Poor door seals and leaving doors open allows unwanted heat to enter cold storage rooms. To remove this heat again requires energy. Automated doors on cold stores minimises warm air entering.
Replace inefficient compressor motors with high efficiency ones
High Efficiency Motors are built from materials that allow greater operational efficiency compared to older units. Standard electric motors generally operate at an 88% efficiency whereas High Efficiency Motors generally operate at a much higher efficiency of 93%.
Replace HCFC with ammonia refrigeration systems
Most Hydrogen-chloro-fluorocarbons (HCFC) are due for phase-down in 2016, so systems relying on them should be replaced. Converting to an ammonia system will not only achieve efficiencies in energy use, but will also future-proof the availability of the refrigerant.
An upgrade to ammonia in a large apple and pear coolstore resulted in a 25% energy saving while peak demand was cut by 60%. Peak demand can be a significant factor in negotiation of tariff rates.
Use T5 fluorescent tubes
Most older-style fluorescent tube lights use significantly more energy for the same level of light compared to newer types. T5 tubes consume around 28W and are the most energy efficient fluorescent type tubes on the market.
Use LED tubes
LED tubes have reduced maintenance and associated energy costs, an increased lifespan and easier disposal of perished tubes as they do not contain mercury, compared to florescent tubes.
Use LED highbay bulbs
LED highbay bulbs are an alternative for some High Intensity Discharge (HID) bulbs. They may require a significant capital investment but they have an extended lifespan, reduced maintenance costs, instantaneous strike and lower wattages.
Replace halogen bulbs with LED bulbs
Halogens and incandescent bulbs are frequently found in cold storage rooms and small storage areas.
Install lighting controls
Daylight sensors can reduce power consumption as they only enable lights to be activated when low light levels are detected. Lighting controls can be fitted to all existing and new lighting types.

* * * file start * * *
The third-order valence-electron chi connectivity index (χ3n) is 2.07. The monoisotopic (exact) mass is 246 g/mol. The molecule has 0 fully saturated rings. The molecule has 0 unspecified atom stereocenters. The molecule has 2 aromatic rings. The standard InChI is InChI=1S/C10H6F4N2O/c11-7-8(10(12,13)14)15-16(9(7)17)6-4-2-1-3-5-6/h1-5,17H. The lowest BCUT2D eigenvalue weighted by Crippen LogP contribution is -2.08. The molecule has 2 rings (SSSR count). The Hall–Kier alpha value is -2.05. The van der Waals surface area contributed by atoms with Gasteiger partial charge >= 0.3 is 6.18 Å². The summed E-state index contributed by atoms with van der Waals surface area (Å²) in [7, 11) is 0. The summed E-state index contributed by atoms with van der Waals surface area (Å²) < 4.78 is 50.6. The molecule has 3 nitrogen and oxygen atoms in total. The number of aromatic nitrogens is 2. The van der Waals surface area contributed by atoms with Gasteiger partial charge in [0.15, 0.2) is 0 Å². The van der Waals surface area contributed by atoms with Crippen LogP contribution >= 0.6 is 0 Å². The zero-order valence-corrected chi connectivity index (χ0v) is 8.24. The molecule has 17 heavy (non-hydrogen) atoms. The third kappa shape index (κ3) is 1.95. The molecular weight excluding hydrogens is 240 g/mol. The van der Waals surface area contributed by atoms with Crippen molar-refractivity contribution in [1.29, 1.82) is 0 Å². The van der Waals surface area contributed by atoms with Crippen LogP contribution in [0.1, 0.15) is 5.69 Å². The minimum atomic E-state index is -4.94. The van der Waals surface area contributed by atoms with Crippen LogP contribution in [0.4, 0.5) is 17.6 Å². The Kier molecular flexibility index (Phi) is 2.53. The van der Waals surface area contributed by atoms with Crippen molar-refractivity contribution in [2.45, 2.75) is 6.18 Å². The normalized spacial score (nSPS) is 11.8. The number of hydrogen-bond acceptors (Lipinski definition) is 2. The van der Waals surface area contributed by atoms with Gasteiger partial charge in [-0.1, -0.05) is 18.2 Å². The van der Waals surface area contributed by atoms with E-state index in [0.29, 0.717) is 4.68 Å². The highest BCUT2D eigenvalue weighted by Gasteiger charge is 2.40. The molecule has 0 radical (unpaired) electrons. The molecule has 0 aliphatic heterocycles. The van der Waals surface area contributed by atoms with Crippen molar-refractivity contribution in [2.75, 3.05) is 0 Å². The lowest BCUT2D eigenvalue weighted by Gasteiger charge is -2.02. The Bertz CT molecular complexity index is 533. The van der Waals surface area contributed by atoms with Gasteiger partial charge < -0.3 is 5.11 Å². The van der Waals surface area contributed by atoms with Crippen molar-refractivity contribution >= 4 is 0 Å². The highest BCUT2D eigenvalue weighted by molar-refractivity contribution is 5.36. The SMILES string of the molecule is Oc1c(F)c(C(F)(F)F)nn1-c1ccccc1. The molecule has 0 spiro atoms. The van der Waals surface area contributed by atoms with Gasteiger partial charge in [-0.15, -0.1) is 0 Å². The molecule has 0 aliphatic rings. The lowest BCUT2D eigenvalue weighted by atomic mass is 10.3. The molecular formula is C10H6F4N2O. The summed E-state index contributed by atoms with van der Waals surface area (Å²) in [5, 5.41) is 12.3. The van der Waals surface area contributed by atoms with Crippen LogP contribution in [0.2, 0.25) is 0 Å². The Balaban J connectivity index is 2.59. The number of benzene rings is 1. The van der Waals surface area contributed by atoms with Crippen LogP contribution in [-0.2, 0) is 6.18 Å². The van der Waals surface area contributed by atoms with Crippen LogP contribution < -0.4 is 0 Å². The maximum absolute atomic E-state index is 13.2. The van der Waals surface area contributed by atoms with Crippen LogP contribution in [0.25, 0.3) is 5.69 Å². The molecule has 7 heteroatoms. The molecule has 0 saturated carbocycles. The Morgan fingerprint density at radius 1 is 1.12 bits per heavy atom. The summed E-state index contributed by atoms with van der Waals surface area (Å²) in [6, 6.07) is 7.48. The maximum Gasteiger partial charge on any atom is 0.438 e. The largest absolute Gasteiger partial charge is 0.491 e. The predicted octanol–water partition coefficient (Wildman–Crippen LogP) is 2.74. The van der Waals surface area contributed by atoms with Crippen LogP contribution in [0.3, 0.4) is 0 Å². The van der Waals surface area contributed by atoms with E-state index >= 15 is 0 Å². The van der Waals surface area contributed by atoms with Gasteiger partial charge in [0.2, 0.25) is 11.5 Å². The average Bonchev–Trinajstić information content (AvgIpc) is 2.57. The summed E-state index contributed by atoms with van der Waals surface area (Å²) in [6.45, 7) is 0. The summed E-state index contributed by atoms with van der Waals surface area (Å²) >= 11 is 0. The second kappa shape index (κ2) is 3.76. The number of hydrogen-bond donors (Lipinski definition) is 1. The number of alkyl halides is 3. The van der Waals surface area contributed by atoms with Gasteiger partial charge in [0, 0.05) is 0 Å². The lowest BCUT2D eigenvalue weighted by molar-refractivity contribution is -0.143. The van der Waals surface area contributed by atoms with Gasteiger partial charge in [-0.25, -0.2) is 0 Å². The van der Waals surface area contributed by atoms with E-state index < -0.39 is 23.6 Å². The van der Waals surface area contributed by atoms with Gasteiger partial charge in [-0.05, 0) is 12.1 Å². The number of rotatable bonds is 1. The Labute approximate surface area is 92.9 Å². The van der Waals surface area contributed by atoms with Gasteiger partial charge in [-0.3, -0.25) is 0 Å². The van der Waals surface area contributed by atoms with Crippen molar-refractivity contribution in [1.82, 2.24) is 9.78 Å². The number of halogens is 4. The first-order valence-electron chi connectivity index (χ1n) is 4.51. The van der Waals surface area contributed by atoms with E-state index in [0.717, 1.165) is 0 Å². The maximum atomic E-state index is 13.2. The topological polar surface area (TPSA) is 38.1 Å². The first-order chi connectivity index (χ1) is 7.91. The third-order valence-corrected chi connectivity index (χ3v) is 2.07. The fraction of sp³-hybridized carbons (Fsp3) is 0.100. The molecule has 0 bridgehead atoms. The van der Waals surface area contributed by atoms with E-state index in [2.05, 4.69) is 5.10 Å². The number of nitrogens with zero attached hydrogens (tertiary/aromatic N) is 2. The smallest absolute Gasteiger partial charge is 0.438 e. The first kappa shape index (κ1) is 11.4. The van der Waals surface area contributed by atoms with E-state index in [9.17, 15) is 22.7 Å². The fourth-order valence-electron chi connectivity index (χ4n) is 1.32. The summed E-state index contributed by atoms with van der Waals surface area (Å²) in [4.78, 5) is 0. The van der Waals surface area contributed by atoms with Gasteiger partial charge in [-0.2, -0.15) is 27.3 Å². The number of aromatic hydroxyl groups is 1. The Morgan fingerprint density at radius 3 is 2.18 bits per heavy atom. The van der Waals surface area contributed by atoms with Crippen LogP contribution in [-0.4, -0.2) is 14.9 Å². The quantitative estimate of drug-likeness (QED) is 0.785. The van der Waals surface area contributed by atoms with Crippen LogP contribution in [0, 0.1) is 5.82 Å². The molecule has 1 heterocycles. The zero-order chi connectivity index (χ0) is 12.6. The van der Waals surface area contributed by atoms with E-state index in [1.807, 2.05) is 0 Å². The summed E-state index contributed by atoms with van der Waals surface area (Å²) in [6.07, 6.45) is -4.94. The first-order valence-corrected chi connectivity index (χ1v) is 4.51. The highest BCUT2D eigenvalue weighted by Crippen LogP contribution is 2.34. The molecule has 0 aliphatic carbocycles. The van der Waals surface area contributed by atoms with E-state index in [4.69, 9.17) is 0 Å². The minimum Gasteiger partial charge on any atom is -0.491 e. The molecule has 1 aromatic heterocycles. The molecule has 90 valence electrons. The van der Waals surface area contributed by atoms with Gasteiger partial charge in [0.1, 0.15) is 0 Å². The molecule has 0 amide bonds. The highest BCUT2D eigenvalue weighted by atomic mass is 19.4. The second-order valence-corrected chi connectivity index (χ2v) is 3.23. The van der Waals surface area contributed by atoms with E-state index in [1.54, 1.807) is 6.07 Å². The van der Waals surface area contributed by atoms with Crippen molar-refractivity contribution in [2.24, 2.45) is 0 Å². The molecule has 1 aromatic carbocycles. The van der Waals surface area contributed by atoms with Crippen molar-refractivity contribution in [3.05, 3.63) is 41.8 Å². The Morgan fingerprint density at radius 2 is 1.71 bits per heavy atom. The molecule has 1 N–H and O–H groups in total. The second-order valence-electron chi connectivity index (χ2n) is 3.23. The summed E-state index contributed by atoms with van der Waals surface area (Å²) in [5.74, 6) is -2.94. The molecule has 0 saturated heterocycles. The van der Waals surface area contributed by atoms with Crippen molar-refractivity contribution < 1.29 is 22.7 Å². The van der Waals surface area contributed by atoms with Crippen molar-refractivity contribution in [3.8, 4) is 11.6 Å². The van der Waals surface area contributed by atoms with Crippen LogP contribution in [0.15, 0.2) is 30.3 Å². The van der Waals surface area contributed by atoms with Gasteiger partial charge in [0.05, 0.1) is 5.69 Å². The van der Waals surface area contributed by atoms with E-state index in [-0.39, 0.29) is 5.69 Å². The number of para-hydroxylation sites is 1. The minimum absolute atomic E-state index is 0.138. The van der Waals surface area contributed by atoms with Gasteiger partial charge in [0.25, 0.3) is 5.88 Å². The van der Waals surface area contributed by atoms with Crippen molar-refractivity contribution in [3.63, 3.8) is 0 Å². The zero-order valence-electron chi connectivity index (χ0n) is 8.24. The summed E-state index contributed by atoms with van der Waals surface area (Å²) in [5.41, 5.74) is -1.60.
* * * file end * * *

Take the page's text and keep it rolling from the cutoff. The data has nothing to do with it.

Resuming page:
Install variable speed drives on irrigation motors
A variable speed drive regulates the frequency of electrical power to match the volume or pressure needs of an irrigation system. An irrigation motor with a variable speed drive can use up to 27% less energy.
Use high efficiency motors
For efficient irrigation, selecting appropriate pumps, motors and impellers to match your orchard’s varying irrigation needs is important. Ideally motors should have variable speed controllers. High efficiency motors have improved service life and energy efficiency and should be considered as an alternative to standard motors when purchasing new motors.
Automate irrigation control
Irrigation automation control can remotely set the area, frequency, duration, start time and end time of irrigation. It can limit the use of power to off-peak to take advantage of cheaper pricing. This can also be done using basic timers for pumps or manually turning irrigation on during off-peak times. Automated systems can increase the availability of staff and the reliability of scheduling irrigation events.
Design irrigation efficiently
A detailed irrigation design is essential to analyse and audit the performance of an irrigation system. Design tools such as IrriCAD Pro and HydroCalc can be used to build an irrigation design. As new blocks are established, this opportunity should be considered.
Reduce air compressor leaks
To reduce air compressor leaks, inform staff how to identify them and develop a log or register to have any leaks quickly repaired. Central shut-off valves can also be installed on equipment to ensure leaks are minimised when not operating.
Solar hot water heaters
A solar water heater system is a solar collector that is coated with a dark coloured surface that absorbs the sun’s radiant heat (energy) and uses it to heat water. In most pack houses, hot water for the washer is generated through a water heater using LPG or electricity as the energy source.
To view the full fact sheets or for more information visit the APAL website at http://apal.org.au/watts-in-your-business/
‘Watts in Your Business’ was funded by the Department of Industry as part of the Energy Efficiency Information Grants program and managed by Apple and Pear Australia Ltd (APAL). The project was completed with assistance from KMH Environmantal.